I turned to my mom and whispered, “Do you think she knows they’re not real riding boots?”
Ever the practical woman, my mom said “Of course she does. But that doesn’t matter, she still likes them.”
I was naïve enough to not even realize that true field boots damn sure do not zip up the inside of the calf. Nor would they gap awkwardly at the knee. But I didn’t know any of that. All I knew was that I was showing and I got a compliment on my outfit.
There are a few times as an adult I have cringed at this memory. If I remember distinctly what the boots looked like, I’m sure the rest of the outfit was just as awkward. Until more recently I had still carried some embarrassment at the lack of money I had growing up, and how completely obvious it must have been to others, but was not always so to me.
Thank god for that.
If you (or your parent!) are scraping together the money for lessons and then piecing together a show outfit (for horse and rider) I APPLAUD YOU! This is a tough industry not to have money in. It can feel real awkward at times not having money and trying to participate. But please do not give up. Please do not ever let anyone make you feel like because your boots aren’t brand new, aren’t $1000 Parlanti field boots, or that you don’t have the latest Yucca Flats saddle pad, that you don’t belong.
Did you notice all of those things I just listed are THINGS? That’s right. I didn’t say anything about your riding, your passion, your desire. That’s because money can’t replace those things. If you (or your child) are passionate about riding, about improving, about showing, then find a way to do it and just do it. Maybe don’t show in western pleasure, because those bedazzled jackets are ridiculously expensive. (Can we I just be real for a moment? Most of those jackets are too much. Like QVC bedazzler-on-clearance too much. But I digress)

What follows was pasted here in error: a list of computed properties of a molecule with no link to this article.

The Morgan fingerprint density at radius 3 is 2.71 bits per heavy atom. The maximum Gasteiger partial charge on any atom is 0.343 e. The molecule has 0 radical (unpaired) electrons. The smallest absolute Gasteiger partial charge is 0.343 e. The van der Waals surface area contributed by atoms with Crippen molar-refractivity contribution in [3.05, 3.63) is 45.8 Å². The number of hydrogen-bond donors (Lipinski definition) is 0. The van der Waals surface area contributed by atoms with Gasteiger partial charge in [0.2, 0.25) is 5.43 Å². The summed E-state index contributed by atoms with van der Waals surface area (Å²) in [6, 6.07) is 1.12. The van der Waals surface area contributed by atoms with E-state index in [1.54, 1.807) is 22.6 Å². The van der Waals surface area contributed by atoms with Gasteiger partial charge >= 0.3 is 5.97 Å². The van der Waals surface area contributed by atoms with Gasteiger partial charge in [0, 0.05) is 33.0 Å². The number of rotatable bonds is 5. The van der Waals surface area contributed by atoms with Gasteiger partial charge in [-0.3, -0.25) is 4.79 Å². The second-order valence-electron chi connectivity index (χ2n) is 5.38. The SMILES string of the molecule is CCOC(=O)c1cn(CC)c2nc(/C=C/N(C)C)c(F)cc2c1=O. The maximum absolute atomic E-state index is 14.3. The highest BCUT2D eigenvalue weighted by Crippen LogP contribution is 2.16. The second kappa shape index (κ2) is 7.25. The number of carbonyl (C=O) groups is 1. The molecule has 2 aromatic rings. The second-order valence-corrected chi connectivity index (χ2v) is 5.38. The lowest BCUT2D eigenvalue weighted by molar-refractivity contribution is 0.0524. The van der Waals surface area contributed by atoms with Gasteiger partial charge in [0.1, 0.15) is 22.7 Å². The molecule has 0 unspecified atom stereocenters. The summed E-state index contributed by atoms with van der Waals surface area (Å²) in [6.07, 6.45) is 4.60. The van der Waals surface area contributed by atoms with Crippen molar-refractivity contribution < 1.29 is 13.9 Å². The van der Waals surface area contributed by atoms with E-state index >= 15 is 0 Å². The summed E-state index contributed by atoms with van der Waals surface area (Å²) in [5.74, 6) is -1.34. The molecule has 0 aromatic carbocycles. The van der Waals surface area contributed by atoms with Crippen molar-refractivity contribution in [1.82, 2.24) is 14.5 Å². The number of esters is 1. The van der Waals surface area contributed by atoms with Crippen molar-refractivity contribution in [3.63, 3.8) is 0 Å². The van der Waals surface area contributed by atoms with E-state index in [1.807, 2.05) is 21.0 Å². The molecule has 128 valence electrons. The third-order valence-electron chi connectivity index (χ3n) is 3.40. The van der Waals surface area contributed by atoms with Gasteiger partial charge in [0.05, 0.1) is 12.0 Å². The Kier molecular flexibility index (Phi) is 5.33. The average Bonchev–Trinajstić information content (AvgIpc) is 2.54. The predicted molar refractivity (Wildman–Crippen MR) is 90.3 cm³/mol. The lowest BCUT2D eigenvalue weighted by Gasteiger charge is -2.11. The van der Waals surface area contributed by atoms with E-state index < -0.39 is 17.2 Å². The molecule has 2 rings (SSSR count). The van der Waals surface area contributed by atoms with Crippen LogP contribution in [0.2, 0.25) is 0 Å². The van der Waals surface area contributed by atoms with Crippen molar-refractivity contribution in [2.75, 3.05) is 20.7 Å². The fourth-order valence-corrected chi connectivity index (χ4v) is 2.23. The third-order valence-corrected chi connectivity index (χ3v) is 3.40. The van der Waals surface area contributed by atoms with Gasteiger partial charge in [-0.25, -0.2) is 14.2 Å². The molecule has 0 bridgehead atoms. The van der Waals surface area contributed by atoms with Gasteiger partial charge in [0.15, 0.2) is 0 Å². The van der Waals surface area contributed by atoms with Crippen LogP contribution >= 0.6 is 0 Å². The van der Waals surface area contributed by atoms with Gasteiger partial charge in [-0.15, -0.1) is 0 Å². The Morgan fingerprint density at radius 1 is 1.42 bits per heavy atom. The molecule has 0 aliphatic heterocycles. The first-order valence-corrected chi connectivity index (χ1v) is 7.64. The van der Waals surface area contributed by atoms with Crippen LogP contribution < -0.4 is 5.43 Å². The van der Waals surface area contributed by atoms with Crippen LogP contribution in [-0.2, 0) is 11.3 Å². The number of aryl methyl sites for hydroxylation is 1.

Still ride. Still show. In spite of what money you don’t have, what fancy tack you lack, in spite of a less-than memorable pedigree. Just ride.
And if you’re willing to work to get better, any trainer worth their weight in golden horse shoes will recognize that and help you. They might not pay your entrance fees, but they will help you in whatever way they can and in the ways they know you need. That may come in the form of lending you needed tack, digging through their old show clothes to find fill-in pieces for your wardrobe or working a deal to get you second hand show boots.
The equestrian world is filled with lots of people who have lots of money. It’s also filled with people who only have a little money and want to look like they have lots of money. And then there are the rest of us who have very little extra money and. I once set an alarm for 2am so I could wake up and be the final bidder on an E-Bay auction for pair of Hobby Horse chaps. I won them. I regret nothing. I bragged about my 1/2 priced, used chaps. Please don’t let looks intimidate you. And don’t also begrudge those who have more money. They may be wishing they could trade in their perfect tack for a more natural seat. Everyone has their own path and their own struggle. Mine (and possibly yours) just happens to be lack of funds for an expensive hobby.
So keep up the good work. Keep doing your no-stirrup lessons. Keep an eye out at those used tack sales for the mythical saddle that is worth so much more than what it’s priced at. And if your parents are footing the bill for your crazy horse addiction, make sure you thank them. And go do some extra chores, like putting away the dishes in the dishwasher. And of course thank your trainer! (If you need a refresher on exactly why, see 5 More Reasons To Thank Your Trainer)
And don’t forget to have an AWESOME show season!
Never miss a blog post or update, follow me on Facebook.